In his new book, "Stress Test," former Treasury Secretary Tim Geithner defends the decisions he made during the financial crisis, takes on accusations that he was too close to Wall Street, and even admits that he sounded like a bank lobbyist while opposing derivatives reform proposals in the late-'90s.
Geithner opposed proposals to reform the derivatives market during the Clinton administration, which would have regulated these privately traded deals not posed on public exchanges. In the wake of the financial crisis, many have argued that such reforms could have helped prevent some of the worst excesses on Wall Street. Some of Geithner's arguments were so friendly to the derivatives industry that his longtime mentor, then-Treasury Secretary Robert Rubin, called him out on them. The revelation is stunning in that Rubin, by pushing to repeal the Glass–Steagall Act that had separated commercial and investment banking for six decades, has himself been characterized as too friendly to Wall Street during his tenure.
When Geithner once argued that reforming the over-the-counter market would just drive it overseas, he admits that "I must have sounded like a bank lobbyist, and Rubin shot me a derisive look. 'That's the weakest argument you can ever make against reform,' he said."
In explaining his opposition (he concedes that his role was "not a distinguished one"), Geithner mocks Brooksley Born, the then-chairwoman of the Commodity Futures Trading Commission, who was the main proponent of derivatives reform.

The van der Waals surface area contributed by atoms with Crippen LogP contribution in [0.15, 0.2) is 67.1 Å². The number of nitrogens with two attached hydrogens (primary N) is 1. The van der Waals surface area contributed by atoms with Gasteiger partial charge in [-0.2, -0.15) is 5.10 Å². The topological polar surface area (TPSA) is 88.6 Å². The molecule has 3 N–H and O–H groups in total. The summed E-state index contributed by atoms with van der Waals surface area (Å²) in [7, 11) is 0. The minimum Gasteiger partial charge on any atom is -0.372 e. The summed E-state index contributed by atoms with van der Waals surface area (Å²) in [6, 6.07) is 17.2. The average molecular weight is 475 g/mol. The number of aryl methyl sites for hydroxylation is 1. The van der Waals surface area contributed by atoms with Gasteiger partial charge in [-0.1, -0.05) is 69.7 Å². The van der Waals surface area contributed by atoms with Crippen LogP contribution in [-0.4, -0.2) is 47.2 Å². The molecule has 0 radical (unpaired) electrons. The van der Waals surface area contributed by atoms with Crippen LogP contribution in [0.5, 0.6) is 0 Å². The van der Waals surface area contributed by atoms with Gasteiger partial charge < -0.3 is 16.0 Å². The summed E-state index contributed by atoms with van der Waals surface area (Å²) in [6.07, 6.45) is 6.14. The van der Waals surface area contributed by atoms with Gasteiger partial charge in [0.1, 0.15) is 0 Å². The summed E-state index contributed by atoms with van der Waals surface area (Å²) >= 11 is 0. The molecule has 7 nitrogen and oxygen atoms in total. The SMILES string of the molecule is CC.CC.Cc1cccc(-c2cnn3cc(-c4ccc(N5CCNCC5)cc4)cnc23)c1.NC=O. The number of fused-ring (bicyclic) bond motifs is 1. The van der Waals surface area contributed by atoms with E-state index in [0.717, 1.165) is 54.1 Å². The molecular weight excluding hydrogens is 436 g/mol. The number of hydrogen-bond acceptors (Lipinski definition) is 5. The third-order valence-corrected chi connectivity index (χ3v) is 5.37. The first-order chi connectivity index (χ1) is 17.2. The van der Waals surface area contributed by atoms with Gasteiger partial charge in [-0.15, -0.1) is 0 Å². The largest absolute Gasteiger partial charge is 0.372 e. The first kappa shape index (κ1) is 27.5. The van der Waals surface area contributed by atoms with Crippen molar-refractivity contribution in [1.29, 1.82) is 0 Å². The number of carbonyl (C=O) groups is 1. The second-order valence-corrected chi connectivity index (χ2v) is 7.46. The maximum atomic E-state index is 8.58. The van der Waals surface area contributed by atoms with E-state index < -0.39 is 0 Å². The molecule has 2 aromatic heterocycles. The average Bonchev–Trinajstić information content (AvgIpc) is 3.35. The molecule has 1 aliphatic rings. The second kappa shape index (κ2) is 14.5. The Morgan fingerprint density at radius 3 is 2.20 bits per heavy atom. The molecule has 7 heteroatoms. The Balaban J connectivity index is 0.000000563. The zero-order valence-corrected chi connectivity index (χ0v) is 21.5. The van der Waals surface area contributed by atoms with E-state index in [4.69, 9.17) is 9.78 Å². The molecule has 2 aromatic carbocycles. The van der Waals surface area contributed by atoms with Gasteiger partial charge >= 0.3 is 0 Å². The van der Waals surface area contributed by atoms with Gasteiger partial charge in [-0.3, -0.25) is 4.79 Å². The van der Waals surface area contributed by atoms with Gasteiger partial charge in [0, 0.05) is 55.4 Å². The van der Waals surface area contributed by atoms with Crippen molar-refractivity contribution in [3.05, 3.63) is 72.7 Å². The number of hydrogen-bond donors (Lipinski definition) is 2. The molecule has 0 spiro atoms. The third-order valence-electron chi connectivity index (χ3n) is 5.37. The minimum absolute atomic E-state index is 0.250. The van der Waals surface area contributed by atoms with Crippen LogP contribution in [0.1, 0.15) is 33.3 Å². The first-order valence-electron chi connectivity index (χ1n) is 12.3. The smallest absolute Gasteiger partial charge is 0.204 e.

He writes that the popular narrative of Born's crusade "has been boiled down to a morality play, pitting a heroic Born against nefarious financial Goliaths," but that the truth was much more nuanced. Dismissing the substance of her argument that such complex financial instruments posed a threat to the stability of the financial system, Geithner boils it down to a turf war between the Federal Reserve, banks and exchanges.
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He mocks her note-taking style by recalling one meeting at CFTC when she pulled out a yellow pad and started "reading from dozens of handwritten notes about our messy securities laws. She clearly felt strongly about the cause of reform, but her proposals for reform were mostly impenetrable."
Born did not return a request for comment.